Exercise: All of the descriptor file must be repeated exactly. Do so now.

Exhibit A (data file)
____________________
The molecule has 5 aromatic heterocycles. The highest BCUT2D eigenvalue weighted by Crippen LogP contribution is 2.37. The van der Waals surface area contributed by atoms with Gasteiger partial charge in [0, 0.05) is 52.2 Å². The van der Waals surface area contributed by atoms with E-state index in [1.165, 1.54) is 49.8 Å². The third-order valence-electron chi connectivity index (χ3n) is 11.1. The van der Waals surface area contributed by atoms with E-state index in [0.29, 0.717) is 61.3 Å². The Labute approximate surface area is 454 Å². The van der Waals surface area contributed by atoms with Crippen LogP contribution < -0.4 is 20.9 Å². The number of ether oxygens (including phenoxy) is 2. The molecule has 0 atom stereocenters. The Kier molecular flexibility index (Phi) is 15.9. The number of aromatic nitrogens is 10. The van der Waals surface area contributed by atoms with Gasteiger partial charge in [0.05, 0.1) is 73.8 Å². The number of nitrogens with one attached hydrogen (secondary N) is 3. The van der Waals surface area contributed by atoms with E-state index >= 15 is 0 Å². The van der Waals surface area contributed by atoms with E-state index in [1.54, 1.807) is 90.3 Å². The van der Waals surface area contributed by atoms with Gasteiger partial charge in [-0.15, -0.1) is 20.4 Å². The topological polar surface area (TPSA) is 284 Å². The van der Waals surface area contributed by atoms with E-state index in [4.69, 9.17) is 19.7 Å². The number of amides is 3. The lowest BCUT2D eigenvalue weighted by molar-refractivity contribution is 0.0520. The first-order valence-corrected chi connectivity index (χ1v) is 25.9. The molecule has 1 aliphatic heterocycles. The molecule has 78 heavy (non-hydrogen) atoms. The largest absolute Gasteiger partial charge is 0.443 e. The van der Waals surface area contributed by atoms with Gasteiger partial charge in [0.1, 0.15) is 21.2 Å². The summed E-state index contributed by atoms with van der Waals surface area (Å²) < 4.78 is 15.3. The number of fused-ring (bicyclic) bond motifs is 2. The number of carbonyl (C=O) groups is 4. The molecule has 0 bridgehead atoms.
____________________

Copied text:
The molecule has 5 aromatic heterocycles. The highest BCUT2D eigenvalue weighted by Crippen LogP contribution is 2.37. The van der Waals surface area contributed by atoms with Gasteiger partial charge in [0, 0.05) is 52.2 Å². The van der Waals surface area contributed by atoms with E-state index in [1.165, 1.54) is 49.8 Å². The third-order valence-electron chi connectivity index (χ3n) is 11.1. The van der Waals surface area contributed by atoms with E-state index in [0.29, 0.717) is 61.3 Å². The Labute approximate surface area is 454 Å². The van der Waals surface area contributed by atoms with Crippen LogP contribution < -0.4 is 20.9 Å². The number of ether oxygens (including phenoxy) is 2. The molecule has 0 atom stereocenters. The Kier molecular flexibility index (Phi) is 15.9. The number of aromatic nitrogens is 10. The van der Waals surface area contributed by atoms with Gasteiger partial charge in [0.05, 0.1) is 73.8 Å². The number of nitrogens with one attached hydrogen (secondary N) is 3. The van der Waals surface area contributed by atoms with E-state index >= 15 is 0 Å². The van der Waals surface area contributed by atoms with E-state index in [1.54, 1.807) is 90.3 Å². The van der Waals surface area contributed by atoms with Gasteiger partial charge in [-0.15, -0.1) is 20.4 Å². The topological polar surface area (TPSA) is 284 Å². The van der Waals surface area contributed by atoms with E-state index in [4.69, 9.17) is 19.7 Å². The number of amides is 3. The lowest BCUT2D eigenvalue weighted by molar-refractivity contribution is 0.0520. The first-order valence-corrected chi connectivity index (χ1v) is 25.9. The molecule has 1 aliphatic heterocycles. The molecule has 78 heavy (non-hydrogen) atoms. The largest absolute Gasteiger partial charge is 0.443 e. The van der Waals surface area contributed by atoms with Gasteiger partial charge in [0.1, 0.15) is 21.2 Å². The summed E-state index contributed by atoms with van der Waals surface area (Å²) < 4.78 is 15.3. The number of fused-ring (bicyclic) bond motifs is 2. The number of carbonyl (C=O) groups is 4. The molecule has 0 bridgehead atoms.